Semiclassical Approximation for Quantum Harmonic Oscillator Wavefunctions
In semiclassical mechanics, wavefunction shapes are not entirely easy to determine; however, the Jeffreys–Wentzel–Kramers–Brillouin (JWKB) approximation gives an explicit and intuitive prescription [1, 2]. Testing on the quantum harmonic oscillator shows that a typical JWKB approximation accurately recreates the exact solution, except in the immediate vicinity of the turning points. To attain 99.8% or 99.9% agreement on the entire domain, we advance a two-parameter ansatz that relaxes the integration contour along the surface of a Riemannian harmonic hyperboloid (see Details).
The JWKB approximation follows from the assumption of an exponential form for the configuration-space wavefunction [1, 2]. To first order in a small parameter , the approximation works out as an integral over recognizable classical variables,
with domain . Harmonic oscillation involves a purely quadratic Hamiltonian constraint, . The energy variable is quantized according to a stationary phase condition,
where offset follows from the accumulation of phase shifts at both turning points . A wavefunction is associated with each quantized energy . Complete specification of each requires superposition of left and right moving sinusoidal waves in the classically allowed region, where , and attaches exponentially decaying evanescent solutions in the classically forbidden regions, where . To construct such a solution in practice, we need to develop more complex geometry.
Identifying complex coordinates, , allows for construction in the four-dimensional space spanned by . Here the quadratic Hamiltonian determines a two-dimensional Riemannian surface, the harmonic hyperboloid,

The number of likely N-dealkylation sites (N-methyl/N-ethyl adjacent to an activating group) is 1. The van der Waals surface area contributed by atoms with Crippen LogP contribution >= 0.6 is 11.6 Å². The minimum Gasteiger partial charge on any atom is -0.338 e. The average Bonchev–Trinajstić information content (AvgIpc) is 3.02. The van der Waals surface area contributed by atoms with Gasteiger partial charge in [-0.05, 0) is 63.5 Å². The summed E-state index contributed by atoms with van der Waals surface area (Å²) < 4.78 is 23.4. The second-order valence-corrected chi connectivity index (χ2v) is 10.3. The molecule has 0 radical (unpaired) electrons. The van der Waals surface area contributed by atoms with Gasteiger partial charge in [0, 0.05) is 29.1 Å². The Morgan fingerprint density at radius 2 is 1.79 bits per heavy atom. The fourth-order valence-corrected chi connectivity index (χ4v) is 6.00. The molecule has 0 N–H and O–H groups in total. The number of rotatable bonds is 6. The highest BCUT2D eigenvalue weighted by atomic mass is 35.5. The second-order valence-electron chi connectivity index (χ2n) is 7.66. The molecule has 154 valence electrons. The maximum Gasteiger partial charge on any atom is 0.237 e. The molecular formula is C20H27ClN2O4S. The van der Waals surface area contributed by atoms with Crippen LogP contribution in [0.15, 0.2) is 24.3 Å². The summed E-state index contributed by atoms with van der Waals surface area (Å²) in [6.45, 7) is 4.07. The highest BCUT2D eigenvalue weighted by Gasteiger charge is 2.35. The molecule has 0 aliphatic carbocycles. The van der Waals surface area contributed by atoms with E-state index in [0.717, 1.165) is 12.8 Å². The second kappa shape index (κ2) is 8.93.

with a time-parametrization given as
Complex time, , is said to provide a uniform domain for the surface . Trigonometric functions along real-valued coordinate repeat after an interval of , while the hyperbolic functions along real-valued coordinate never repeat. Single periodicity clearly identifies the genus . For an alternative proof, we introduce a new coordinate and write
which only loses a phase degree of freedom relative to four-dimensional surface . Level sets along the axis are circles of increasing radius, and these are in bijection with the level sets of a projective sphere. For describing surfaces and , the adjective "Kleinian" may be more apt, as Riemann reportedly did not think in terms of uniform domains .
Back to quantum mechanics, the JWKB approximation imposes a restriction or , which limits a single integration contour between and ,
Unfortunately, integration along this contour goes through a branch point where , and the approximation necessarily diverges as . Instead we avoid the turning point with an ansatz,
which maps range onto a finite domain . Changing parameters, we may then calculate the wavefunction in parametric form,
with dependence of upon suppressed, and or for even or odd parity. In making this approximation, we simply ignore small, nonzero values of the imaginary part and assume that .
The ansatz parameters explore a space of trial wavefunctions, which includes the JWKB solution in a limit where . Decreasing from toward relaxes the wavefunction and smooths out the divergences. Meanwhile parameter limits deviation from JWKB to a window of finite width. In this Demonstration, optimal values for parameters can be found by quick overlap comparison with exact wavefunctions. Although nonstandard, this approach yields good-enough agreement to be considered effective in its own right.
 E. J. Heller, The Semiclassical Way to Dynamics and Spectroscopy, Princeton, NJ: Princeton University Press, 2018.
 M. S. Child, Semiclassical Mechanics with Molecular Applications, New York: Oxford University Press, 1991.
 J. J. Gray, Linear Differential Equations and Group Theory from Riemann to Poincaré, 2nd ed., Boston: Birkhäuser, 2008.